Saudi Arabia has admitted the death of missing Saudi journalist and Washington Post columnist Jamal Khashoggi, claiming he died in a fistfight involving more than a dozen Saudi officials at the country’s consulate in Istanbul.
After 18 days in which it insisted it had no involvement in the journalist’s disappearance, Riyadh asserted that Khashoggi died as a result of the altercation after he had come to the consulate to obtain paperwork needed for his forthcoming wedding.
An announcement carried on Saudi state TV said discussions between Khashoggi and officials at the consulate quickly turned violent, and ended in his death. Those responsible then tried to cover it up, a Saudi statement said.
A source with close connections to the Saudi royal palace told CNN that, in the Saudis’ determination, Khashoggi’s cause of death was a chokehold or strangulation, but officials provided no evidence to support the conclusion. Turkish officials privately say Khashoggi was dismembered, but his remains have not yet been found.
Saudi Arabian authorities announced a purge of officials, the detention of 18 people and an overhaul of the intelligence services headed by the country’s de facto ruler, Crown Prince Mohammed bin Salman – whom US officials privately believe must have been aware of the operation to target Khashoggi.
The question is whether Riyadh’s final explanation for Khashoggi’s demise is enough for the international community to move on from the grisly episode.
US President Donald Trump indicated he believed it was credible, but emphasized that the US had not yet completed its review of the Saudi investigation.
UN Secretary-General Antonio Guterres was “deeply troubled” by the explanation, his spokesman said.
Some members of the US Congress, who have the power to force the administration’s hand on foreign policy, were derisive. “To say that I am skeptical of the new Saudi narrative about Mr. Khashoggi is an understatement,” South Carolina Sen. Lindsey Graham, a Republican, said on Twitter.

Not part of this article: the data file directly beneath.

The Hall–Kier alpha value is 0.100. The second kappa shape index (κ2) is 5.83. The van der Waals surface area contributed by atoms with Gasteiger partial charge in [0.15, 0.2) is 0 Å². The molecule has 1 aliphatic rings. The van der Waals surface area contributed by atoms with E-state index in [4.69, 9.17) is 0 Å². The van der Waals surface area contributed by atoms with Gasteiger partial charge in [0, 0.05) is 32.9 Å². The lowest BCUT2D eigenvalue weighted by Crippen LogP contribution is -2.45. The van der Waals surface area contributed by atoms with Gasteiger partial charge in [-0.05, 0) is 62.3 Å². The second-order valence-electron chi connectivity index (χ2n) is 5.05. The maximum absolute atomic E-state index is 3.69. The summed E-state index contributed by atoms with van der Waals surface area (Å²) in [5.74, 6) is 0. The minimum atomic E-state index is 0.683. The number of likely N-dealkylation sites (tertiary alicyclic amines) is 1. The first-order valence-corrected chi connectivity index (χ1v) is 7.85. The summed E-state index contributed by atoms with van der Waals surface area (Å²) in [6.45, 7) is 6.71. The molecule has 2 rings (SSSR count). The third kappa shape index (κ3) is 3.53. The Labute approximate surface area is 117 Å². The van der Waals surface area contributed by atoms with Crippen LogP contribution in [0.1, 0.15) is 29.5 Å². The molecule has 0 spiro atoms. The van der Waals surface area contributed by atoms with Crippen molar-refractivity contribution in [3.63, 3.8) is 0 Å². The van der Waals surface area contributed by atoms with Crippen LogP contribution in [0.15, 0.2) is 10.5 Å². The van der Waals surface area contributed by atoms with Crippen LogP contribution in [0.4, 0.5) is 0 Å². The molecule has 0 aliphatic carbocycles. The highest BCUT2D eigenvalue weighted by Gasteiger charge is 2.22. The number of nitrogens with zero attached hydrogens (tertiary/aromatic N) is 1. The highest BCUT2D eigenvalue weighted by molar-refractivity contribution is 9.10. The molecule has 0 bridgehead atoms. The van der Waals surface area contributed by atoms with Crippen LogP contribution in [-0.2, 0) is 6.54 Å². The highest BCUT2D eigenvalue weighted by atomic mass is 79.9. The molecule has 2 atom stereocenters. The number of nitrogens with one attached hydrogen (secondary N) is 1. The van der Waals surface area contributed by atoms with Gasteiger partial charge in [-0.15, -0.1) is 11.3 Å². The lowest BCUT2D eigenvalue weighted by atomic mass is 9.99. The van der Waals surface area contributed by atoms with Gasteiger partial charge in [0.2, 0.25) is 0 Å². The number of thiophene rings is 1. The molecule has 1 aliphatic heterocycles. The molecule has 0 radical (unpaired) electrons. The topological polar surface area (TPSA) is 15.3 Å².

The Saudi statement was the first official confirmation that Khashoggi died at the country’s consulate in Istanbul nearly three weeks ago, and the first acknowledgment by Saudi Arabia of its role in it.
Khashoggi disappeared after entering the building at about 1:15 p.m. on October 2 to obtain paperwork that would have allowed him to marry his Turkish fiancée, Hatice Cengiz. She raised the alarm just before 5 p.m, while still waiting outside.
Turkish officials believe Khashoggi was killed soon after he arrived, and in the face of Saudi denials, leaked gory details of what they believed happened.
Saudi Arabia’s statement in the early hours of Saturday morning was the result of international pressure to explain Khashoggi’s disappearance, and came after Trump dispatched his secretary of state, Mike Pompeo, to Riyadh to discuss the case.
According to the Saudi version of events, Khashoggi’s death was an accident, a result of a discussion that went awry. What happened next is less clear: the Saudi statement says the group of officials involved in the journalist’s death covered up the aftermath, but makes no mention of what happened to his body.
The fallout touches some of bin Salman’s inner circle. Five high-ranking officials have been removed from their posts, including the deputy head of the Saudi intelligence service. Bin Salman himself will lead a shakeup of the agency.
Trump’s first reaction
Trump called the official statement from Riyadh a “good first step” but added that some questions remained about the Saudis’ explanation and that talks would continue. Saudi Arabia had been a “great ally in the Middle East,” but that “what happened is unacceptable,” he added. Trump said he would work with Congress to develop a response to Khashoggi’s death, but said that he didn’t want sanctions to affect US arms sales to the kingdom.